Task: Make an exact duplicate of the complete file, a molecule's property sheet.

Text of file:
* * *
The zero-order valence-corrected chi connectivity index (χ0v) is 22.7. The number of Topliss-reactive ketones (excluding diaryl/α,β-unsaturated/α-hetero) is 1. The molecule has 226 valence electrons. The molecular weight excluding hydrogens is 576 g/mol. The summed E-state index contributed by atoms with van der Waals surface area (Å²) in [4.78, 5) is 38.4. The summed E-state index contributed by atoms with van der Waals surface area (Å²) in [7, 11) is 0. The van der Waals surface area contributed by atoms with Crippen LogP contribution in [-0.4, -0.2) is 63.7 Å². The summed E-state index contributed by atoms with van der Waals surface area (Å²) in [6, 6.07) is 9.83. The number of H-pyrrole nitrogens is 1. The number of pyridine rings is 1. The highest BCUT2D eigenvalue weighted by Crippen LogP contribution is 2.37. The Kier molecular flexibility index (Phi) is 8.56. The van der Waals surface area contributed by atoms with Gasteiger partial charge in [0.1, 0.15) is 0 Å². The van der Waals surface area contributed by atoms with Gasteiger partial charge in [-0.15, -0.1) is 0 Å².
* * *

The zero-order valence-corrected chi connectivity index (χ0v) is 22.7. The number of Topliss-reactive ketones (excluding diaryl/α,β-unsaturated/α-hetero) is 1. The molecule has 226 valence electrons. The molecular weight excluding hydrogens is 576 g/mol. The summed E-state index contributed by atoms with van der Waals surface area (Å²) in [4.78, 5) is 38.4. The summed E-state index contributed by atoms with van der Waals surface area (Å²) in [7, 11) is 0. The van der Waals surface area contributed by atoms with Crippen LogP contribution in [-0.4, -0.2) is 63.7 Å². The summed E-state index contributed by atoms with van der Waals surface area (Å²) in [6, 6.07) is 9.83. The number of H-pyrrole nitrogens is 1. The number of pyridine rings is 1. The highest BCUT2D eigenvalue weighted by Crippen LogP contribution is 2.37. The Kier molecular flexibility index (Phi) is 8.56. The van der Waals surface area contributed by atoms with Gasteiger partial charge in [0.1, 0.15) is 0 Å². The van der Waals surface area contributed by atoms with Gasteiger partial charge in [-0.15, -0.1) is 0 Å².